As President Joe Biden warns Americans that Russia could target U.S. companies through cyberattacks, there are steps people should take to keep their information away from prying eyes.
Lillie Conrad, a data privacy and cybersecurity attorney at Godfrey & Kahn, said there's a heightened sense of urgency to protect important information amid ongoing cyber threats.
"It can be an inconvenience of a day or two, or you can be shut down for a couple months," Conrad said.
Conrad spoke Wednesday afternoon at a Women In Technology Wisconsin virtual event, where she discussed the current cyber threat landscape alongside one of her colleagues.
"We continue to see a fair amount of ransomware, email compromise and wire fraud as some of the top issues," Conrad said.
She said people need to be vigilant as cyber threats continue.
"Making sure that things you might have been putting on the back burner, such as updating software or getting multi-factor authentication in place, those really should be coming to the forefront," Conrad said. "And ensuring your cybersecurity team and cybersecurity program are getting the funding and the attention they need."
Northeast Wisconsin Technical College has a display that shows live cyber threats happening across the world in real-time.
.@NWTC has this neat display that shows live cyber threats across the world!— Kelsey Dickeson (@KelseyDickeson) March 23, 2022
Today, we're talking about how businesses can keep their information safe amid growing concerns of cyberattacks from Russia. Cyber experts say it's always good to be vigilant about protecting your data. pic.twitter.com/TUEVw9yZfg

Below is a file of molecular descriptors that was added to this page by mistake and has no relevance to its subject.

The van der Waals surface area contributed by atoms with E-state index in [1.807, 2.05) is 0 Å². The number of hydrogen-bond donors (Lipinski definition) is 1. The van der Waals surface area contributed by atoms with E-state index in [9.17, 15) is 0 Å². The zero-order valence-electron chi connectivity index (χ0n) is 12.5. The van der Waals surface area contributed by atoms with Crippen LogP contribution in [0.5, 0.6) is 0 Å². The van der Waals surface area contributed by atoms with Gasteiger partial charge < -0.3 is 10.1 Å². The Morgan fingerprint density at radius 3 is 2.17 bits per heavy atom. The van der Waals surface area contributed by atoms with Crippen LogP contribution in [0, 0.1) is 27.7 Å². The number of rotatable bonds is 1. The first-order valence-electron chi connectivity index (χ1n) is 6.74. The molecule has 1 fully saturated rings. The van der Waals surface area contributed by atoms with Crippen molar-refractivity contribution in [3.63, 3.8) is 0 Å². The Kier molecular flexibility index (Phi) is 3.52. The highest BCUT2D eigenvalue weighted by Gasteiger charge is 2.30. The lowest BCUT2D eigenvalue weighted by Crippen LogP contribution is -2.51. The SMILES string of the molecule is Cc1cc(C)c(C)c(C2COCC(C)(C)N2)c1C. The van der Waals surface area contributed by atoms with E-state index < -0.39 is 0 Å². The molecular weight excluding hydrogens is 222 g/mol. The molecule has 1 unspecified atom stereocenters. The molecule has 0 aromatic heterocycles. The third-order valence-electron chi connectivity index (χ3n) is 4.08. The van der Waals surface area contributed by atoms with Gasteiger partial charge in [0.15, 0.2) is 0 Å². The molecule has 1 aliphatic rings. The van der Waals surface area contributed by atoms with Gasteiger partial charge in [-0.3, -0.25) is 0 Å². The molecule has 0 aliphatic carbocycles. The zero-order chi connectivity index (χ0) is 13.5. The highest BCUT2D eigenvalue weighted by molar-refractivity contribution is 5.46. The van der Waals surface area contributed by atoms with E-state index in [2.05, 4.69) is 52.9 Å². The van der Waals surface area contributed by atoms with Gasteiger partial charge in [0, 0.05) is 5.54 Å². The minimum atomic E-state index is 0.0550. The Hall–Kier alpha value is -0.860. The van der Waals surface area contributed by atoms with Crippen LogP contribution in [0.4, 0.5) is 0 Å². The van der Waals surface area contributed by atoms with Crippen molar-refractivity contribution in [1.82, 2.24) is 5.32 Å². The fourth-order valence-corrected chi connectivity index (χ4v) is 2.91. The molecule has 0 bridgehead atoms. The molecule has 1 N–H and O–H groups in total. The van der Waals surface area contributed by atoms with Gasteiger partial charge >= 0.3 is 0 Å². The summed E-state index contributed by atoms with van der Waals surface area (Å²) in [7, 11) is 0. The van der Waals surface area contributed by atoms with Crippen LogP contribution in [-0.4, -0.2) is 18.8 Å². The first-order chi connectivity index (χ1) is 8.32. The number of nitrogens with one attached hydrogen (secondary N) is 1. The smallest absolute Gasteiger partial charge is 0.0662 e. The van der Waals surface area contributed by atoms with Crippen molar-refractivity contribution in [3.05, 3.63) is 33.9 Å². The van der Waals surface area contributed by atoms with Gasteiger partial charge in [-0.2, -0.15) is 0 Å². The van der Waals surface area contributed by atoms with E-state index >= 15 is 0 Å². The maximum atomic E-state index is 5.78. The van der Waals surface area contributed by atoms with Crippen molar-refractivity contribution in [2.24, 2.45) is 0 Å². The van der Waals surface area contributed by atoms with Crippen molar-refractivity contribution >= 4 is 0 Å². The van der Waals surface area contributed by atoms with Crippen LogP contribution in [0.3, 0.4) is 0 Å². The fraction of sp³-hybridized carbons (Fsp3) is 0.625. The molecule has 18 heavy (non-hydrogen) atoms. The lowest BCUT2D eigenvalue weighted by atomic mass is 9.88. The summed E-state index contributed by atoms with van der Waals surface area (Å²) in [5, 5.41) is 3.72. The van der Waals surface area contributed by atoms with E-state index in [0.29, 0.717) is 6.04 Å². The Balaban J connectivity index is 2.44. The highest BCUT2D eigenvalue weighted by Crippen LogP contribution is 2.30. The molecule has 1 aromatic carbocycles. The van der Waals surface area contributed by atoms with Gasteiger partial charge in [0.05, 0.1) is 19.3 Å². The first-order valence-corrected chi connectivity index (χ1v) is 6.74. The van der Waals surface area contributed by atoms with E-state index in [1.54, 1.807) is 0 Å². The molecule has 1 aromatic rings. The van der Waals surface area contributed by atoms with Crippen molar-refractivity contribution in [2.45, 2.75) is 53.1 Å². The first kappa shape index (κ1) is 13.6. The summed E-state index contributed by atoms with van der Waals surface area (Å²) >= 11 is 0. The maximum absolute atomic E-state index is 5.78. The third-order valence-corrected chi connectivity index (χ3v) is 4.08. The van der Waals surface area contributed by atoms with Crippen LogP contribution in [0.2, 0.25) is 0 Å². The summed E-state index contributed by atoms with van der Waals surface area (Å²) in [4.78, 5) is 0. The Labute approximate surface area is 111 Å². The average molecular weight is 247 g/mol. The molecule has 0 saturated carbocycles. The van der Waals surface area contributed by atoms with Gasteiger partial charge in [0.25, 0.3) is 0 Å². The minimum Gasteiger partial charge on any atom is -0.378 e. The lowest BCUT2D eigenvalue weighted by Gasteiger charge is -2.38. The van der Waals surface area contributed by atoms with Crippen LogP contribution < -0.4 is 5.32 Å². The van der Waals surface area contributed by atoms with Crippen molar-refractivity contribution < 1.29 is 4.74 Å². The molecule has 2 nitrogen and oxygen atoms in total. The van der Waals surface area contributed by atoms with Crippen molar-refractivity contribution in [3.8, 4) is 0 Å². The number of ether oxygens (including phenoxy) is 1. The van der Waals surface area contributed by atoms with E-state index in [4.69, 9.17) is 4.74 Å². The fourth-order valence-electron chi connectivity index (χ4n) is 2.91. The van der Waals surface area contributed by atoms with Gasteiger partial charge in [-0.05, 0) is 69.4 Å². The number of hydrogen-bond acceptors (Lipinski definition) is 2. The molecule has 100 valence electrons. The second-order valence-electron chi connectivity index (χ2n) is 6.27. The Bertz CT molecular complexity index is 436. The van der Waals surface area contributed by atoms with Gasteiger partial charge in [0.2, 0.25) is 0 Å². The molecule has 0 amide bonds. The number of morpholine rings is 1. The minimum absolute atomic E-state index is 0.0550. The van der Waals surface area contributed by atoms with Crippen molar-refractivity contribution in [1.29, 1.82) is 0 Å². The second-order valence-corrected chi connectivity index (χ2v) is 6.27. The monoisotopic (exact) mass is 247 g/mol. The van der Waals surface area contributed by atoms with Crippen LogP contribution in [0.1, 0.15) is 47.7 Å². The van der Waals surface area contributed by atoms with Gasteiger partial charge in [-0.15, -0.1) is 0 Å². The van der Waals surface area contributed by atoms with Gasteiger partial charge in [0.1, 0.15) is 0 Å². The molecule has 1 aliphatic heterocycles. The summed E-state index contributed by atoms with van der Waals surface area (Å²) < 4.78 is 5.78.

"A new kind of attack vector is something called "vishing," and that's with voice," said Ryan Van Scyoc, NWTC IT systems and security instructor. "So that would be on the telephone: Somebody calls you and tries to get information."
To keep your information safe, Scyoc said people should create strong and secure passwords that are unique. He said passwords should have at least 15 characters with a combination of upper and lowercase letters and numbers.
Scyoc said phishing schemes are one of the top ways hackers get people's information online. He said people should be aware of suspicious emails from unfamiliar senders and should never click on links.
Updating devices is another way to keep data in the right hands.
“The latest updates are always going to patch some of these zero-days vulnerabilities, or maybe vulnerabilities that are new and the patches just came out," Scyoc said. "So always making sure that you’re updated and having an active anti-virus software.”
Conrad added only employees that need to have access to certain information should be able to get to it in order to help limit vulnerabilities.
If a business is the victim of a breach, Conrad said they should contact their cybersecurity insurance carrier and legal counsel immediately.